Why do pilots cheat? How airline pilots can have successful relationships? And is it even possible to have a successful relationship in aviation?
These were some of the pre-programed queries presented to me as I began to explore the pilot marriage statistics in the aviation industry. According to a variety of sources, some more credible than others, I found a range of divorce rates anywhere between 10.68% to 75% for aviation professionals.
Having been in an ‘aviation’ relationship myself for over 14 years, I have experienced many of the challenges discussed on forums, blogs, and in articles, however as a therapist, I have grasped and counseled on ways to cope and move beyond these trials.
In generality, a conventional relationship holds specific roles and values that lead the partners to act and behave in certain ways. One of the most common roles is exemplified in ‘man as breadwinner’ and ‘woman as caregiver’.
In today’s society, gender roles are shifting and partnerships are not exclusive to hetero-normative culture, though we still take on the roles in our partnership to identify who is responsible for what and how, creating what is called an ‘interdependent’ relationship.
An interdependent relationship is defined as a collective amount of give and take, dependence and independence, and is the ideal we therapists strive to create in relationship therapy, creating a sense of balance and equity. But what happens when our status quo is shaken up by one partner entering into the aviation world?
While I can assume a certain amount of my relationship’s success has come from both of us being part of the aviation world when our partnership began, I have known too many others whose partnership began prior, and once a part of this world, either the relationship or the job had to dissolve.
The fantasy job quickly becomes the main stressor, while each partner’s roles become redefined and more elusive and suddenly there is no more stability in a schedule.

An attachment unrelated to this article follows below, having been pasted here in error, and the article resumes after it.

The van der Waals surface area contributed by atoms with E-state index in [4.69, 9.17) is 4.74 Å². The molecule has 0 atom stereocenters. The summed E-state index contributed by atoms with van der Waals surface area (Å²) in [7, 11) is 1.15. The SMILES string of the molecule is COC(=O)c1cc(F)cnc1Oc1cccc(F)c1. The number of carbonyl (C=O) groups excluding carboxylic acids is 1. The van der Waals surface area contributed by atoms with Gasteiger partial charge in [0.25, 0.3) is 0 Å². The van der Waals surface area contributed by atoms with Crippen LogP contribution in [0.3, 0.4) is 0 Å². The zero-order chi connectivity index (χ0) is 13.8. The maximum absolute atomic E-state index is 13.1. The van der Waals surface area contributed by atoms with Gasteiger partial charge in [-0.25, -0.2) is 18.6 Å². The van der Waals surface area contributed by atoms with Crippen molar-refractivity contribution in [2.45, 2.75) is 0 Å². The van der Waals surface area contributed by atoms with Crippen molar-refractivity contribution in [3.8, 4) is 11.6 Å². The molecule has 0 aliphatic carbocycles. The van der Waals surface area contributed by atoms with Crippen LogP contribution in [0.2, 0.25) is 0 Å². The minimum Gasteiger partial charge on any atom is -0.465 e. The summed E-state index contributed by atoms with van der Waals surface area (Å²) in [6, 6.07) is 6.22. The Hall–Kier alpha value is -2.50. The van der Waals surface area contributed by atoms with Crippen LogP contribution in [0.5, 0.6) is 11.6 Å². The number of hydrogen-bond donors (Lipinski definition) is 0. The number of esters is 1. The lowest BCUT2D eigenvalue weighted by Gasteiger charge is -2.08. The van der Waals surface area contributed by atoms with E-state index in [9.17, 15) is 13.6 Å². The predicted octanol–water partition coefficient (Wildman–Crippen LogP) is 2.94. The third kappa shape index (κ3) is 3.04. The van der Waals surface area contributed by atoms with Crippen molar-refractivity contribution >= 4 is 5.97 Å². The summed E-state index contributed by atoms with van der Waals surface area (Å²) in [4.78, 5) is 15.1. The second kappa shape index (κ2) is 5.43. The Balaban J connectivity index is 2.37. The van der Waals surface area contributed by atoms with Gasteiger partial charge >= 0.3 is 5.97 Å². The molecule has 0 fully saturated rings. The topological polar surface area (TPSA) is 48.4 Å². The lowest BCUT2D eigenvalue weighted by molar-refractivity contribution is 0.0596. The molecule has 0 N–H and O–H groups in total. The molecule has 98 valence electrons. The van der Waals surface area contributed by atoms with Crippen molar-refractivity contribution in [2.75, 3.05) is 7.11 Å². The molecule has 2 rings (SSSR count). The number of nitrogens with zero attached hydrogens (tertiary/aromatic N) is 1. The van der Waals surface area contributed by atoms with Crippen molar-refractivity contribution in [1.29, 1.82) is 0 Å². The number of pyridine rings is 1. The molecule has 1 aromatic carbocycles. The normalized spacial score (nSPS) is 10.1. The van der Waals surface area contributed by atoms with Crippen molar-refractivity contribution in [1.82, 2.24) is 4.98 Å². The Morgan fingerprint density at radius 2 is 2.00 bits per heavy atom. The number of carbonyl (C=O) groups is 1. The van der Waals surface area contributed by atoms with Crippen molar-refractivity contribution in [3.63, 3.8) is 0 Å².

With the airline being the decision-maker in whether or not my partner will be home today or tomorrow, if we can celebrate holidays together (on the actual holiday), or if they will be able to attend family events or be there to support me in emergencies.
With a starting average of only 10 days off per month, chances are low they will be present, and much higher that I have to become more ‘independent’.
In a long distance relationship with a pilot resentments build on both sides as one partner is responsible for day to day success at home while the other ‘visits’ briefly and disrupts the new balance created in their absence.
Adjusting to these new roles will be hard but are certainly possible with willingness and work. The best way to go about redefining the conventional relationship is to have as much open, honest communication as possible from the beginning.
Feeling comfortable being vulnerable with each other is crucial, as it allows us to express our frustrations, fears, and ever-changing needs. Practice assertive communication, shame-resiliency, and accountability.
Seek out advice from others who have been here before, and create a network of support who express understanding. Find a therapist who understands the aviation world and can help ease the redefinition of the conventional relationship, thus setting the foundation for becoming the long-lasting statistic.
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More by Allison Duquette